|Tears run down the face of a student at Lushan Middle School in Sichuan Province yesterday morning, at a public mourning for the people who died in a 7.0-magnitude earthquake a week ago.|
Yesterday morning, sirens sounded in Wuxing Village, in Sichuan Province's Lushan County, their haunting wail mourning villager Zhou Yonghong, her baby son, and the other victims of last Saturday's 7.0-magnitude earthquake.
But Zhou's grief-stricken family were preoccupied, searching for her possessions among the collapsed ruins where the body of the 22-year-old was found, clutching her lifeless five-month-old son, Liu Yuze.
Mother and son have been buried together on a mountain overlooking the village.
On the tombstone were smoky traces of a money burning ceremony, a traditional Chinese way to wish the deceased wealth.
The family, so recently bathed in the happiness a baby brings, now taste only bitterness and sorrow.
"Everyone tells me to be strong, but how can I?" said Liu Songjing, 49, Zhou's father-in-law.
Around him, and across the province, was public mourning for the Lushan earthquake victims at 8:02am, the exact time the quake struck last week.
This began with vehicles sounding their horns and sirens at 8:02am, followed by a three -minute silent tribute.
The quake has claimed nearly 200 lives and destroyed 126,000 homes, according to official figures.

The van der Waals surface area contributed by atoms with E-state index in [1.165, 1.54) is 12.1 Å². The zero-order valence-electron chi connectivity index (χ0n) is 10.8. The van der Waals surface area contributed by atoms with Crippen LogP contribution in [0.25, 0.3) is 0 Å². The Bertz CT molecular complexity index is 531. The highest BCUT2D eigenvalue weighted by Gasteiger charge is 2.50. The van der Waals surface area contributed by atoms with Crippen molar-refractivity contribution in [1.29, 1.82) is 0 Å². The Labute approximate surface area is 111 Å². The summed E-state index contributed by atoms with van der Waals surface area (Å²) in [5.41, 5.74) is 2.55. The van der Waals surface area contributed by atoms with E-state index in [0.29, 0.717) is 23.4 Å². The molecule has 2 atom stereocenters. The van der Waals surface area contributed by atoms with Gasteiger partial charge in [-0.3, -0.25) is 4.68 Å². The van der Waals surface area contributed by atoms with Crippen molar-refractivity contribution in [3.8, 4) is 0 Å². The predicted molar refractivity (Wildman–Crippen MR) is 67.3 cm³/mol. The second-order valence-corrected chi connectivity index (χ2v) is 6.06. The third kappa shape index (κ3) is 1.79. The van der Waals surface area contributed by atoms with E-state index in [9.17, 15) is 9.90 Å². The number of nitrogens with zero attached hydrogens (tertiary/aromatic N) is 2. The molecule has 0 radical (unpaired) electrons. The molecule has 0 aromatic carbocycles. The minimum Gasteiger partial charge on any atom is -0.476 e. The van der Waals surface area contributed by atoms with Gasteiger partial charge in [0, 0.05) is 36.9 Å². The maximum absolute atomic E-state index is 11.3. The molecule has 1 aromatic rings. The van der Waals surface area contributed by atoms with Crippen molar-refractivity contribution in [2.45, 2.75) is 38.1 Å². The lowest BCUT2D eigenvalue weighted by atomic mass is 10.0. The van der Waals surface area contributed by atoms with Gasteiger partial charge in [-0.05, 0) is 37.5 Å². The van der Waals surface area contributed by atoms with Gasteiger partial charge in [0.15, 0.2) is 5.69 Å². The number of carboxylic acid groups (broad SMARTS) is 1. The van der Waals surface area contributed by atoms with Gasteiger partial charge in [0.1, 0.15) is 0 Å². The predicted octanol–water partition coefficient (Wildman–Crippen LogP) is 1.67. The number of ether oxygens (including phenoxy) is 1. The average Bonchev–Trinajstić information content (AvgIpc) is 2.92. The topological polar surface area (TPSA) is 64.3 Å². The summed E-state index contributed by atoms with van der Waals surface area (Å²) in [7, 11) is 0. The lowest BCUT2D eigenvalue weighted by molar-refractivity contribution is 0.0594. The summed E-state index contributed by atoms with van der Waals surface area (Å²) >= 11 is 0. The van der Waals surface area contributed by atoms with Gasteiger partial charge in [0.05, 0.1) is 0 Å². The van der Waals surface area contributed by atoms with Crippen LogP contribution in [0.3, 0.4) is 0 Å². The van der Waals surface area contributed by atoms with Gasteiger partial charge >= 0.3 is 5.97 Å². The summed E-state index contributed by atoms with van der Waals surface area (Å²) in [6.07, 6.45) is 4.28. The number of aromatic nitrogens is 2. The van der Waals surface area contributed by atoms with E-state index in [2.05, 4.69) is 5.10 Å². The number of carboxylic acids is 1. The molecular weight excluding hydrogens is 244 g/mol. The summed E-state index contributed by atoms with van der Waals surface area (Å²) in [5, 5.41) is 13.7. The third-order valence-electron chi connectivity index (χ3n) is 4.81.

Before the ruins of Liu's house was the pitiful sight of three bags of his daughter-in-law and grandson's clothes. These would be burned.
Nearby, Zhou's husband, Liu Ya, a widower at 23, sifted silently through the debris, his face reddened from days of searching under the scorching sun.
Both Liu Ya and Liu Songjing were away from home when the earthquake struck.
The young husband was far away in Lhasa, capital of Tibet Autonomous Region, while his father was on his tricycle collecting goods in the county.
After hours on a plane and then paying more than 1,000 yuan (US$162) to persuade a private driver to take him home, Liu Ya finally saw the cold bodies of his wife and son in the county hospital.
Liu Songjing is bitter that someone made profit out of his son's desperate dash home.
"Someone made money out of others' misfortune," Liu Songjing said, grief giving way to anger.
Liu Songjing also says that when he rushed back to the village and began frantically digging to reach his daughter-in-law, he asked three village committee officials to help him and other villagers.
"But they just stood there and didn't even reach out a hand," claimed the grandfather.
Now the family are living on relief aid rice, their store of salted pork and 10 yuan per person each day delivered by the government.
They spend most of their time with their granddaughter Liu Yiyi, the first child of Liu Ya and Zhou Yonghong's marriage.
"Now Yiyi is my all," said her devastated father.
Latest development of H7N9 in China[Special]
Photo story: A father's naked love
China's weekly story (2013.4.8-4.12)
Photo story: Seize every minute to do homework
Li and Miao people in Sanyuesan Festival
University students make 7-square-meter home
Lesbian lovers seek blessings for their marriage
Things you may not know about the pharmacist
Young rangers patrol railway line
Waitresses wear bikini for promotion